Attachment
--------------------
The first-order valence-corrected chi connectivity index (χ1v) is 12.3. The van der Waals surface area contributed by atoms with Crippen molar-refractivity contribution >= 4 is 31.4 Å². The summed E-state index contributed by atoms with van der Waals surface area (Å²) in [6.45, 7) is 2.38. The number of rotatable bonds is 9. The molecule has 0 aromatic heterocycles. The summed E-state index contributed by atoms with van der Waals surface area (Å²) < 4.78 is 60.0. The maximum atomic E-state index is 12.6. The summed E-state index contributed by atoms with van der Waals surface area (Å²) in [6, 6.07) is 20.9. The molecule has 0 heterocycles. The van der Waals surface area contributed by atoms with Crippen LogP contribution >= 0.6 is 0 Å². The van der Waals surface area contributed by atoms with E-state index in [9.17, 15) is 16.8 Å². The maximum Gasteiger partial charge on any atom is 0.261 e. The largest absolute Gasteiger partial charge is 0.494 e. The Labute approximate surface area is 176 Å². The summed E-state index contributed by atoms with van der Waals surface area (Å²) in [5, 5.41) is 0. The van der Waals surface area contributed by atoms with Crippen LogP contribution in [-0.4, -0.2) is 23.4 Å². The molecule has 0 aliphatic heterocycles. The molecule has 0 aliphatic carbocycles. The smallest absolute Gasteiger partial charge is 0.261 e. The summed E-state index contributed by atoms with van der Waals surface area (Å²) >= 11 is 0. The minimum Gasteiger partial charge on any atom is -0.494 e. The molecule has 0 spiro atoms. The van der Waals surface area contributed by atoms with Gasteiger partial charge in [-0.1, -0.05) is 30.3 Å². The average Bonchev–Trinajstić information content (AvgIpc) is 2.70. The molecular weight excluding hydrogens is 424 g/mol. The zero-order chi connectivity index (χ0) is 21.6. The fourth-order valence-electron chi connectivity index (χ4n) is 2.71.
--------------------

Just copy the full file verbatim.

The first-order valence-corrected chi connectivity index (χ1v) is 12.3. The van der Waals surface area contributed by atoms with Crippen molar-refractivity contribution >= 4 is 31.4 Å². The summed E-state index contributed by atoms with van der Waals surface area (Å²) in [6.45, 7) is 2.38. The number of rotatable bonds is 9. The molecule has 0 aromatic heterocycles. The summed E-state index contributed by atoms with van der Waals surface area (Å²) < 4.78 is 60.0. The maximum atomic E-state index is 12.6. The summed E-state index contributed by atoms with van der Waals surface area (Å²) in [6, 6.07) is 20.9. The molecule has 0 heterocycles. The van der Waals surface area contributed by atoms with Crippen LogP contribution >= 0.6 is 0 Å². The van der Waals surface area contributed by atoms with E-state index in [9.17, 15) is 16.8 Å². The maximum Gasteiger partial charge on any atom is 0.261 e. The largest absolute Gasteiger partial charge is 0.494 e. The Labute approximate surface area is 176 Å². The summed E-state index contributed by atoms with van der Waals surface area (Å²) in [5, 5.41) is 0. The van der Waals surface area contributed by atoms with Crippen LogP contribution in [-0.4, -0.2) is 23.4 Å². The molecule has 0 aliphatic heterocycles. The molecule has 0 aliphatic carbocycles. The smallest absolute Gasteiger partial charge is 0.261 e. The summed E-state index contributed by atoms with van der Waals surface area (Å²) >= 11 is 0. The minimum Gasteiger partial charge on any atom is -0.494 e. The molecule has 0 spiro atoms. The van der Waals surface area contributed by atoms with Gasteiger partial charge in [-0.1, -0.05) is 30.3 Å². The average Bonchev–Trinajstić information content (AvgIpc) is 2.70. The molecular weight excluding hydrogens is 424 g/mol. The zero-order chi connectivity index (χ0) is 21.6. The fourth-order valence-electron chi connectivity index (χ4n) is 2.71.